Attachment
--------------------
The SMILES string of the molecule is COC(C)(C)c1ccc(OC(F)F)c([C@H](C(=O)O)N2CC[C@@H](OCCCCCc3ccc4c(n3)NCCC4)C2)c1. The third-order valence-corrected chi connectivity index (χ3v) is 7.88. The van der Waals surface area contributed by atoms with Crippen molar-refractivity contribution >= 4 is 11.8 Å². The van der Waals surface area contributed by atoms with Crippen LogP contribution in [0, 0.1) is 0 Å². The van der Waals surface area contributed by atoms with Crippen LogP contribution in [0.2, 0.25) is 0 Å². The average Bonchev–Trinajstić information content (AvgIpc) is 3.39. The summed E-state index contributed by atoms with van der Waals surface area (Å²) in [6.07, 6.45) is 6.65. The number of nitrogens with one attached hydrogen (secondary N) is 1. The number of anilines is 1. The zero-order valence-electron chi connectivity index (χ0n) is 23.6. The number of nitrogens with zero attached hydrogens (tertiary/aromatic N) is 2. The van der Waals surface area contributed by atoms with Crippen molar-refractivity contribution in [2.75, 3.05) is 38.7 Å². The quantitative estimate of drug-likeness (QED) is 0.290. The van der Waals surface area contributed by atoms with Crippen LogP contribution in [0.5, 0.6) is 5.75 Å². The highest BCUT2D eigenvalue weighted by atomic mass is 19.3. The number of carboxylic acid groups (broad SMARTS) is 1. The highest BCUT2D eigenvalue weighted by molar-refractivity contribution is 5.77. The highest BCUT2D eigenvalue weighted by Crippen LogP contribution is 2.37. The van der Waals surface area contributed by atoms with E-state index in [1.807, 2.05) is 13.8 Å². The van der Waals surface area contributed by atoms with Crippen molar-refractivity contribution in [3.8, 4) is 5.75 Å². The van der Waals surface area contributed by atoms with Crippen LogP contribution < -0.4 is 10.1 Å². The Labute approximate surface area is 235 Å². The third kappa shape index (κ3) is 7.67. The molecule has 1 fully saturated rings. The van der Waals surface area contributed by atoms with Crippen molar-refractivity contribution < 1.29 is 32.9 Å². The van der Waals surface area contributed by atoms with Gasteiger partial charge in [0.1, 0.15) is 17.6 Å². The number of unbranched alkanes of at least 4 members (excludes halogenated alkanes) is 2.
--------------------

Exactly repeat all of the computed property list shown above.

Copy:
The SMILES string of the molecule is COC(C)(C)c1ccc(OC(F)F)c([C@H](C(=O)O)N2CC[C@@H](OCCCCCc3ccc4c(n3)NCCC4)C2)c1. The third-order valence-corrected chi connectivity index (χ3v) is 7.88. The van der Waals surface area contributed by atoms with Crippen molar-refractivity contribution >= 4 is 11.8 Å². The van der Waals surface area contributed by atoms with Crippen LogP contribution in [0, 0.1) is 0 Å². The van der Waals surface area contributed by atoms with Crippen LogP contribution in [0.2, 0.25) is 0 Å². The average Bonchev–Trinajstić information content (AvgIpc) is 3.39. The summed E-state index contributed by atoms with van der Waals surface area (Å²) in [6.07, 6.45) is 6.65. The number of nitrogens with one attached hydrogen (secondary N) is 1. The number of anilines is 1. The zero-order valence-electron chi connectivity index (χ0n) is 23.6. The number of nitrogens with zero attached hydrogens (tertiary/aromatic N) is 2. The van der Waals surface area contributed by atoms with Crippen molar-refractivity contribution in [2.75, 3.05) is 38.7 Å². The quantitative estimate of drug-likeness (QED) is 0.290. The van der Waals surface area contributed by atoms with Crippen LogP contribution in [0.5, 0.6) is 5.75 Å². The highest BCUT2D eigenvalue weighted by atomic mass is 19.3. The number of carboxylic acid groups (broad SMARTS) is 1. The highest BCUT2D eigenvalue weighted by molar-refractivity contribution is 5.77. The highest BCUT2D eigenvalue weighted by Crippen LogP contribution is 2.37. The van der Waals surface area contributed by atoms with E-state index in [1.807, 2.05) is 13.8 Å². The van der Waals surface area contributed by atoms with Crippen molar-refractivity contribution in [3.8, 4) is 5.75 Å². The van der Waals surface area contributed by atoms with Crippen LogP contribution < -0.4 is 10.1 Å². The Labute approximate surface area is 235 Å². The third kappa shape index (κ3) is 7.67. The molecule has 1 fully saturated rings. The van der Waals surface area contributed by atoms with Crippen molar-refractivity contribution < 1.29 is 32.9 Å². The van der Waals surface area contributed by atoms with Gasteiger partial charge in [0.1, 0.15) is 17.6 Å². The number of unbranched alkanes of at least 4 members (excludes halogenated alkanes) is 2.